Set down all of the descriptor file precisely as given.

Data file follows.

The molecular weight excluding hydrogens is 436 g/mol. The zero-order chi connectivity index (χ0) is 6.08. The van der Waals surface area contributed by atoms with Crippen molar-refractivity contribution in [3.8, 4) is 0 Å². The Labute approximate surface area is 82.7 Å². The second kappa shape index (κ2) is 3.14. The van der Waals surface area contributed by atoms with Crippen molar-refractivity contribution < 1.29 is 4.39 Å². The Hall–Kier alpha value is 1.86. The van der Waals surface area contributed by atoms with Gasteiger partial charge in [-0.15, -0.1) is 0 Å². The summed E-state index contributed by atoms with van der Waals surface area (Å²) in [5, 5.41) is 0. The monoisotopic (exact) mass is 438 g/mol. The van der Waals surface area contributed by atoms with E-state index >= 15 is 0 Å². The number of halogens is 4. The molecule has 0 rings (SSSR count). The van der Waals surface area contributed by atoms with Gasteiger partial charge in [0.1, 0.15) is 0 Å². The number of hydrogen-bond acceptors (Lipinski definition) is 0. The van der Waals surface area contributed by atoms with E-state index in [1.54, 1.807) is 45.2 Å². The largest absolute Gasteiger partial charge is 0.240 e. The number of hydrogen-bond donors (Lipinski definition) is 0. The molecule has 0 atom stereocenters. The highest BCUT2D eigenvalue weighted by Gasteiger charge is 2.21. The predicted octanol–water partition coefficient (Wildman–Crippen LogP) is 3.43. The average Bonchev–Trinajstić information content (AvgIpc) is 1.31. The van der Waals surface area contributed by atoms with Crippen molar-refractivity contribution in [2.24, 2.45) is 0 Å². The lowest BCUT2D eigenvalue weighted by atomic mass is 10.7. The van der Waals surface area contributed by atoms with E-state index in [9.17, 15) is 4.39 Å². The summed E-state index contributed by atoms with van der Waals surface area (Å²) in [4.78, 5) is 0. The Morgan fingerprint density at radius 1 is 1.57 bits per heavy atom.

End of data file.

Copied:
The molecular weight excluding hydrogens is 436 g/mol. The zero-order chi connectivity index (χ0) is 6.08. The van der Waals surface area contributed by atoms with Crippen molar-refractivity contribution in [3.8, 4) is 0 Å². The Labute approximate surface area is 82.7 Å². The second kappa shape index (κ2) is 3.14. The van der Waals surface area contributed by atoms with Crippen molar-refractivity contribution < 1.29 is 4.39 Å². The Hall–Kier alpha value is 1.86. The van der Waals surface area contributed by atoms with Gasteiger partial charge in [-0.15, -0.1) is 0 Å². The summed E-state index contributed by atoms with van der Waals surface area (Å²) in [5, 5.41) is 0. The monoisotopic (exact) mass is 438 g/mol. The van der Waals surface area contributed by atoms with E-state index >= 15 is 0 Å². The number of halogens is 4. The molecule has 0 rings (SSSR count). The van der Waals surface area contributed by atoms with Gasteiger partial charge in [0.1, 0.15) is 0 Å². The number of hydrogen-bond acceptors (Lipinski definition) is 0. The van der Waals surface area contributed by atoms with E-state index in [1.54, 1.807) is 45.2 Å². The largest absolute Gasteiger partial charge is 0.240 e. The number of hydrogen-bond donors (Lipinski definition) is 0. The molecule has 0 atom stereocenters. The highest BCUT2D eigenvalue weighted by Gasteiger charge is 2.21. The predicted octanol–water partition coefficient (Wildman–Crippen LogP) is 3.43. The average Bonchev–Trinajstić information content (AvgIpc) is 1.31. The van der Waals surface area contributed by atoms with Crippen molar-refractivity contribution in [2.24, 2.45) is 0 Å². The lowest BCUT2D eigenvalue weighted by atomic mass is 10.7. The van der Waals surface area contributed by atoms with E-state index in [9.17, 15) is 4.39 Å². The summed E-state index contributed by atoms with van der Waals surface area (Å²) in [4.78, 5) is 0. The Morgan fingerprint density at radius 1 is 1.57 bits per heavy atom.